SEALIFE enthusiasts have been left wondering if the walrus who delighted thousands in Yorkshire on New Year’s Eve could be heading to Scotland after he was spotted moving up the British coast. 

Walruses are a rare sight on the Scottish mainland. When one named "Wally" was seen around Caithness and Sutherland in 2018, it was the first sighting since 1954.

However a large crowd gathered in the Northumberland town of Blyth on Monday lunchtime after a walrus was spotted resting on a wooden pontoon at the yacht club – with the assumption being that this is the same animal, named "Thor". 

Speculation has since been mounting that Thor, a juvenile male, could be on his way north to Scotland.

Thor was the first walrus recorded in Yorkshire having swum round from the Hampshire coast, where he was spotted earlier in December.

Scarborough Council decided to cancel its New Year’s Eve fireworks display as part of the multi-agency effort to stop the massive animal getting agitated and coming to harm.

READ MORE: Seaside town delighted as wandering walrus arrives for New Year visit

The new sighting of Thor coincided with the publication of a report from British Divers Marine Life Rescue (BDMLR) into his visit to the Yorkshire seaside resort which said up to 500 people were watching his antics at any one time with thousands visiting the scene.

The report said most of the public were “taking photos and standing in disbelief – presumably floored by seeing a walrus!”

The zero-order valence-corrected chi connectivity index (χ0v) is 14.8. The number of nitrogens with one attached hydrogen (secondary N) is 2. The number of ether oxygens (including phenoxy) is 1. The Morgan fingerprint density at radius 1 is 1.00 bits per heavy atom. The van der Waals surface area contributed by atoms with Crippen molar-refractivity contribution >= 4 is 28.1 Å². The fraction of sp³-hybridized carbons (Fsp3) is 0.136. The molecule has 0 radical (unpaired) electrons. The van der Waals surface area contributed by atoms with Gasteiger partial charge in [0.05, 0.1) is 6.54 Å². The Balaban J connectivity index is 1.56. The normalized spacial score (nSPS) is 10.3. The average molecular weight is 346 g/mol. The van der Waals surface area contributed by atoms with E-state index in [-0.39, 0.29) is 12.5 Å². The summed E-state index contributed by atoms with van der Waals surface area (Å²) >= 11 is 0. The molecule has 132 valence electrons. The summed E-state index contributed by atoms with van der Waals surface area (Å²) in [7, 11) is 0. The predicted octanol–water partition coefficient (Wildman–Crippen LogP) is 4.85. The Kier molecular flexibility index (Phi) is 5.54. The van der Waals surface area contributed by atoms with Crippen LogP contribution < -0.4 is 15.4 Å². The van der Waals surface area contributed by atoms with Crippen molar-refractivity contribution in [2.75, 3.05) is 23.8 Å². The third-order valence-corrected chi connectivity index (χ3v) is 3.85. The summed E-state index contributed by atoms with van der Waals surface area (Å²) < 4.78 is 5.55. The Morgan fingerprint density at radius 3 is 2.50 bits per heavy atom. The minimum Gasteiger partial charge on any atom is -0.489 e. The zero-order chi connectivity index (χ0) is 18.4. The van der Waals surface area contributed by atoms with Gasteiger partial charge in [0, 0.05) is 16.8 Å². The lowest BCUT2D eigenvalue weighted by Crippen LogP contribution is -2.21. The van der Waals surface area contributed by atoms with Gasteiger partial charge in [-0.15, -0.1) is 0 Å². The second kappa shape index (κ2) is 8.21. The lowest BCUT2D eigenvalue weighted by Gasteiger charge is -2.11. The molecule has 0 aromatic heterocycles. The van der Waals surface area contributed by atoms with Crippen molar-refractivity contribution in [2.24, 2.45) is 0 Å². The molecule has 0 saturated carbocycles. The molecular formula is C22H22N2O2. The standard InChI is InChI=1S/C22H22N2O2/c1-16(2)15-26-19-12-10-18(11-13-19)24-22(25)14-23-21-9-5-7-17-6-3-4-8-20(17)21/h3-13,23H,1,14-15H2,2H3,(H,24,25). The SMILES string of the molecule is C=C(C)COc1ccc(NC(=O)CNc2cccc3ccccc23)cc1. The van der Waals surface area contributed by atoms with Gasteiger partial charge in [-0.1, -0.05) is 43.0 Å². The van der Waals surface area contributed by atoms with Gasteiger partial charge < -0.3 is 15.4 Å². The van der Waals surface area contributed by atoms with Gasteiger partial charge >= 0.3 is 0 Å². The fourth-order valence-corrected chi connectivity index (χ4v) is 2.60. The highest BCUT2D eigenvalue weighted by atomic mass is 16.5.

The BDMLR said it was alerted to Thor’s arrival in North Yorkshire at 11.30pm on December 30th by staff from Scarborough Sealife and their initial response was: “Are you joking?”.

It said that Thor moved his position as the tide level moved, with concerns at one point that he was heading towards the public road at the top of the slipway.

It also noted that he “demonstrated some natural male behaviour over the evening”.

The report said: “By 4pm (on December 31) Thor was becoming slightly more active, and at 4.30pm he sat up, turned around, and promptly slid off into the harbour.

“A cheer erupted from the crowd while BDMLR medics scrambled with radios to track which direction he went. This was assisted by some local youngsters who saw him swimming and we confirmed that he had swam off out of the harbour.”

It said most of the visitors behaved appropriately but police had to deal with “a small handful of difficult members of public, and one person breaking cordon and entering private property attempting to access the walrus for photographs.”

The BDMLR said: “Kind public asked many questions, offered and bought hot drinks and food, and expressed their appreciation of Thor being protected, with the overwhelming majority being immeasurably respectful to our visitor.

“At all times the crowd was at least 350 thick, at one point seemingly over 500 people were there with more bodies continually appearing from all avenues, roads, and even bus trips.

“It is estimated several thousand people were in attendance over the whole day, though likely far more.”

It praised the council for agreeing to its request to cancel the fireworks display.

It said: “BDMLR HQ spoke with the local council and liaison officers who explained the situation regarding fireworks to all council members who without reservation agreed the firework display would likely cause stress and alarm to the walrus, and therefore was cancelled without hesitation.

“This was an incredible step forward for animal welfare which has been tremendously backed by the public, official parties and the media.”

Humberside Police Sergeant Jenna Jones said: “Having starting Operation Seabird on the Yorkshire Coast to prevent disturbances to our seabirds and marine mammals it was an unbelievable privilege to support colleagues and volunteers ensuring Thor was healthy and undisturbed.

“I thank the public for keeping your distance & all your questions.

“You certainly tested my walrus knowledge!”